At a recent virtual gathering of parents and faculty at my children’s school, one parent who is a teacher and therefore eligible to receive a COVID-19 vaccine mentioned that she got her first Pfizer shot at a local pharmacy, and when she asked about a leftover dose that could be given to her husband rather than thrown away, her husband got lucky. The rest of us parents eagerly took down the drug store’s information and called about leftover doses after the meeting. Better for the vaccines to be dispensed than thrown into the trash, was our logic. But the pharmacist, perhaps tired of being hounded about extra doses, informed us they would no longer give them out to those who weren’t currently eligible.
It’s the vaccine Hunger Games. Or, as the creator of the Minneapolis Vaccine Hunter Facebook group told the New York Times, “It’s like buying Bruce Springsteen tickets.”
In the private Los Angeles Vaccine Hunter Facebook group in which I lurked for a few days, both as a bona fide member and as a journalist, I observed Southern Californians sharing tips about how to obtain leftover doses at Kedren Community Health Center in South Los Angeles, a private clinic serving a vulnerable community. Vaccine hunters reminded one another to be polite and considerate to the community they obviously did not hail from, and some even said they made a donation after getting their shots. Obtaining leftover doses requires standing in a separate line, sometimes for hours, with no guarantee of getting a vaccine. Many fear being judged.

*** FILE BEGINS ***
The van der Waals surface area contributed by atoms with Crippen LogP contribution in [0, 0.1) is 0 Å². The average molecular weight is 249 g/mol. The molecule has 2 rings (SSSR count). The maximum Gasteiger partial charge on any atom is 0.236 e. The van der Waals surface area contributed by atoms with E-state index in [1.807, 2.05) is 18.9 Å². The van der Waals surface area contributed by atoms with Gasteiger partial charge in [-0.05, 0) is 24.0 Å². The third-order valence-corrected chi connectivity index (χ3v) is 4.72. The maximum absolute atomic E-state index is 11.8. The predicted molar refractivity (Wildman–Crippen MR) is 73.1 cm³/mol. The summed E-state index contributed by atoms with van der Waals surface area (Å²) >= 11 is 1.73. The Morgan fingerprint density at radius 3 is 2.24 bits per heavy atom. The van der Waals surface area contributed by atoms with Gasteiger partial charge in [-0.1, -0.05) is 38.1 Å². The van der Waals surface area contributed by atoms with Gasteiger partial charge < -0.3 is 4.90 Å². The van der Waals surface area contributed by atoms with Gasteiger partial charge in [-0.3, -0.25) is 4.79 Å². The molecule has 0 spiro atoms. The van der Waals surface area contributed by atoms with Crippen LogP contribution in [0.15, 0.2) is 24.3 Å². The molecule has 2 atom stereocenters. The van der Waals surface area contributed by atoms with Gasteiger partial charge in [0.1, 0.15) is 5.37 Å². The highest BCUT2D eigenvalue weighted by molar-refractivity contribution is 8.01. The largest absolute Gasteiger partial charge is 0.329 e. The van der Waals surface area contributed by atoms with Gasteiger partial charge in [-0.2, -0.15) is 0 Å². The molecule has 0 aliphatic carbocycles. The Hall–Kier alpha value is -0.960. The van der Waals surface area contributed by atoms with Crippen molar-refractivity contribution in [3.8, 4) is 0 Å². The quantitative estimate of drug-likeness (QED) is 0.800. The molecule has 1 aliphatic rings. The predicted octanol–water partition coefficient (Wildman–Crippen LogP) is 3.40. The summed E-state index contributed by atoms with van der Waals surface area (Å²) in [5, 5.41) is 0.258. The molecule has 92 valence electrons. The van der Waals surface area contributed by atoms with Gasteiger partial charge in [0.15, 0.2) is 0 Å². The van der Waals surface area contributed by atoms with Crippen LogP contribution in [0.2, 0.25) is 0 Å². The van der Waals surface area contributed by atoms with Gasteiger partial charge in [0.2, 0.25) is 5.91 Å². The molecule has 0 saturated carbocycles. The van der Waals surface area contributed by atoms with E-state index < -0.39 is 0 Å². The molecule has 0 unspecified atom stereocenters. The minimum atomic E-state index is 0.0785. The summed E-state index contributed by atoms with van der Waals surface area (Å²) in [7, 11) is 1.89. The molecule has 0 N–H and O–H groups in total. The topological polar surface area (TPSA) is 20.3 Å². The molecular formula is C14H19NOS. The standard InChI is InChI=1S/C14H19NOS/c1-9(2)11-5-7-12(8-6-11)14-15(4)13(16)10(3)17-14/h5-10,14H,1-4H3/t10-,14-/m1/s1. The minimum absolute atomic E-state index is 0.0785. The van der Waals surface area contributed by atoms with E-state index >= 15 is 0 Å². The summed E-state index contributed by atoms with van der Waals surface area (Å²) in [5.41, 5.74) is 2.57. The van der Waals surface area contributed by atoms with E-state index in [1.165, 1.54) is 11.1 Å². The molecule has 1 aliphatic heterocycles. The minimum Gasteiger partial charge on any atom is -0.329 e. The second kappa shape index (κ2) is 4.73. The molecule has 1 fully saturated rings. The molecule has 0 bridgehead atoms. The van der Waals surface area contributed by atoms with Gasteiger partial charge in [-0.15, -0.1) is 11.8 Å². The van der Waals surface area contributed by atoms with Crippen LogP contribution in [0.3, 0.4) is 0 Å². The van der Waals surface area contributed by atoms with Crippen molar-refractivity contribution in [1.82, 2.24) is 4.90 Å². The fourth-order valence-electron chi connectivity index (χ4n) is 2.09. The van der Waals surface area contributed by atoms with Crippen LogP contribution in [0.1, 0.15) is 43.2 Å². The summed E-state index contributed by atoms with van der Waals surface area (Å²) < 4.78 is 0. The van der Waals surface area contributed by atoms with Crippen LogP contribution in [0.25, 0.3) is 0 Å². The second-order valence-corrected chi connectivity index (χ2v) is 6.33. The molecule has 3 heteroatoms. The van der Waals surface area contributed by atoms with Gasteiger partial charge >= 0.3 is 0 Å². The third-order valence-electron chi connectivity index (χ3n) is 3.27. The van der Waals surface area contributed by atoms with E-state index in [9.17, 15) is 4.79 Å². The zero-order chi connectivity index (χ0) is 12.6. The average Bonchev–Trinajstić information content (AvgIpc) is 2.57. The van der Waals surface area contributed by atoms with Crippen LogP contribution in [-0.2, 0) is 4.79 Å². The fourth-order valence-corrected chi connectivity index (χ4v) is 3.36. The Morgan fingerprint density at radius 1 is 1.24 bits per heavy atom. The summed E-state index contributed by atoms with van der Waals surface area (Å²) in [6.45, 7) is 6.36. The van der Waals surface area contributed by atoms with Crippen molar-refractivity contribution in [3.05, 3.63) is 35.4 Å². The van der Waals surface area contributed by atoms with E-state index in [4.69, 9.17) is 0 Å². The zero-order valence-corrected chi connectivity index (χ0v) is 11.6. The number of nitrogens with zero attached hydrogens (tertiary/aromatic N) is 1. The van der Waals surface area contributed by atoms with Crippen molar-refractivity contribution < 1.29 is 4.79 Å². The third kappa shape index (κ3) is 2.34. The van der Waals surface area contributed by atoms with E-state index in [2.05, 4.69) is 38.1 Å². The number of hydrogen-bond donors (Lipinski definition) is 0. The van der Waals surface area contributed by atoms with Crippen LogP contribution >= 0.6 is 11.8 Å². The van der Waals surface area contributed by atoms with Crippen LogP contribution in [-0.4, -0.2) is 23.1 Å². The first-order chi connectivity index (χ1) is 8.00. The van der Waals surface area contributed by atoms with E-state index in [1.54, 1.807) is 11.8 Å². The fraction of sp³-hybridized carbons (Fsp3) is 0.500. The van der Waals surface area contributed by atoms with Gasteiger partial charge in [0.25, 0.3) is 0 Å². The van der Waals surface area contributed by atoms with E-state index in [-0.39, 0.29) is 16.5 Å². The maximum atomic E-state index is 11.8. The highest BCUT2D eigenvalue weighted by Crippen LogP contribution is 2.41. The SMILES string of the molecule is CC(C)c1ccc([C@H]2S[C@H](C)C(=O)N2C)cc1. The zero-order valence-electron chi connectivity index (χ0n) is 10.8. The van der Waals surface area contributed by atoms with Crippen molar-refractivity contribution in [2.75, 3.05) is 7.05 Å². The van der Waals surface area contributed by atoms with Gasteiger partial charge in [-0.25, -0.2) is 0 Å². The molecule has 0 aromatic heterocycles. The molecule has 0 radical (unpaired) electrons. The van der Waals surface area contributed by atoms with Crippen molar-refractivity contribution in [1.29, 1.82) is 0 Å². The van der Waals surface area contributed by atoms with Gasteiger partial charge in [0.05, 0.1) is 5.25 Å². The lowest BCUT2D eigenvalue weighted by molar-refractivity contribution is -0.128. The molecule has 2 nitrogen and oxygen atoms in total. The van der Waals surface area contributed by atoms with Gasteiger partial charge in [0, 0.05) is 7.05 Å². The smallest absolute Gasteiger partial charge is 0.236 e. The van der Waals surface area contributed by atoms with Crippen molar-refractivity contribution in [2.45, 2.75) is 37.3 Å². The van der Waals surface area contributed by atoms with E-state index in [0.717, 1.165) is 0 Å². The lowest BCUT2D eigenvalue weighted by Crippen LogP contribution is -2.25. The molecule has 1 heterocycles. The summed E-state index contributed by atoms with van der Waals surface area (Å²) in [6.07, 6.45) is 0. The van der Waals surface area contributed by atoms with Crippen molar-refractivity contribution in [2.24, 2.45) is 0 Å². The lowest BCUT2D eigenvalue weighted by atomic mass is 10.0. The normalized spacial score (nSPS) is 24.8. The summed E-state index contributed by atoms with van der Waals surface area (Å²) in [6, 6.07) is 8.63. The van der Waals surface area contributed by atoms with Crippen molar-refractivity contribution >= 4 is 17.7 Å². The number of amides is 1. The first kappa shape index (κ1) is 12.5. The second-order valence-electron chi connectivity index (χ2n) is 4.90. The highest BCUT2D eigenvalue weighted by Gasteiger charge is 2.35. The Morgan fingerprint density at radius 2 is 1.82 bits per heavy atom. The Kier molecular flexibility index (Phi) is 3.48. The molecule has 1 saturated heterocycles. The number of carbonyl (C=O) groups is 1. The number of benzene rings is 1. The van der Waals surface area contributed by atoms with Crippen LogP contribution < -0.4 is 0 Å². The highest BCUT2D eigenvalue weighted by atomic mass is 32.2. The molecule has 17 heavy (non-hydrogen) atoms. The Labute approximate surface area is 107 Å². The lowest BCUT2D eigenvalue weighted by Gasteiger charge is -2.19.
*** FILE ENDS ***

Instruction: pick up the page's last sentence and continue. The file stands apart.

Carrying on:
There is shame and blame all around. There are accusations that those who are privileged are cutting ahead of others. There is disappointment and unfairness. In January, journalists like me were included in an early “tier” of eligibility in California, classified as essential workers under “Communications and IT.” As a daily television and radio show host, I am required to come into contact with at least one staff member daily. News reporting cannot stop. And yet by February, the eligibility had disappeared as Los Angeles County reconfigured its eligibility tiers.
In the meantime, my husband, a work-from-home scientist, is classified as an “educator” because he is employed by a university. Although in-person classes will not resume until the fall on many campuses, he and others like him are eligible to get the vaccine now simply because county authorities decided so. As one vaccine hunter asked on Facebook, why are we “letting the government dictate who gets to live or die, and labeling who is essential and who is not essential to society”? ….